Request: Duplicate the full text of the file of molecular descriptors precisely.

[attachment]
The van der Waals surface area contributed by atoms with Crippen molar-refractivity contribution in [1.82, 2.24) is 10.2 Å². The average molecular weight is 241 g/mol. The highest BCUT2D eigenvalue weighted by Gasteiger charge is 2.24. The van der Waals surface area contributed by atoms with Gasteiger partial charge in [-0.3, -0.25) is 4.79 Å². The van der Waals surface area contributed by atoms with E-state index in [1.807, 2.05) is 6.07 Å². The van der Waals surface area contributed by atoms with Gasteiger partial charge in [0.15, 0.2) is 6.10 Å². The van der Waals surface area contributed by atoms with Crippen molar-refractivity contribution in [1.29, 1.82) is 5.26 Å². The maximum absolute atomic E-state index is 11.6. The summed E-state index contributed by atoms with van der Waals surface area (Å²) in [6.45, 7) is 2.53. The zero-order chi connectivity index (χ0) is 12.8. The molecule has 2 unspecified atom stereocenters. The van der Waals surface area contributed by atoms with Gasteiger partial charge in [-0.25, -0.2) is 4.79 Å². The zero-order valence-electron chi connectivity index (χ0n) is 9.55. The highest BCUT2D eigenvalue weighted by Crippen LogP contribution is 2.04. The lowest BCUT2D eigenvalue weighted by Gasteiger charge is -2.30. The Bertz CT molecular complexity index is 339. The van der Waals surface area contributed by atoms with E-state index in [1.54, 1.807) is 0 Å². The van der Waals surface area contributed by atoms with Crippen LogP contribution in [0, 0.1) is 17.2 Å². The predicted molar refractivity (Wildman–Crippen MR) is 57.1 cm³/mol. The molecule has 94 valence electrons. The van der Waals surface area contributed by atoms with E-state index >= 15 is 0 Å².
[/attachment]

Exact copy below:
The van der Waals surface area contributed by atoms with Crippen molar-refractivity contribution in [1.82, 2.24) is 10.2 Å². The average molecular weight is 241 g/mol. The highest BCUT2D eigenvalue weighted by Gasteiger charge is 2.24. The van der Waals surface area contributed by atoms with Gasteiger partial charge in [-0.3, -0.25) is 4.79 Å². The van der Waals surface area contributed by atoms with E-state index in [1.807, 2.05) is 6.07 Å². The van der Waals surface area contributed by atoms with Gasteiger partial charge in [0.15, 0.2) is 6.10 Å². The van der Waals surface area contributed by atoms with Crippen molar-refractivity contribution in [1.29, 1.82) is 5.26 Å². The maximum absolute atomic E-state index is 11.6. The summed E-state index contributed by atoms with van der Waals surface area (Å²) in [6.45, 7) is 2.53. The zero-order chi connectivity index (χ0) is 12.8. The molecule has 2 unspecified atom stereocenters. The van der Waals surface area contributed by atoms with Gasteiger partial charge in [-0.25, -0.2) is 4.79 Å². The zero-order valence-electron chi connectivity index (χ0n) is 9.55. The highest BCUT2D eigenvalue weighted by Crippen LogP contribution is 2.04. The lowest BCUT2D eigenvalue weighted by Gasteiger charge is -2.30. The Bertz CT molecular complexity index is 339. The van der Waals surface area contributed by atoms with E-state index in [1.54, 1.807) is 0 Å². The van der Waals surface area contributed by atoms with Crippen LogP contribution in [0, 0.1) is 17.2 Å². The predicted molar refractivity (Wildman–Crippen MR) is 57.1 cm³/mol. The molecule has 94 valence electrons. The van der Waals surface area contributed by atoms with E-state index >= 15 is 0 Å².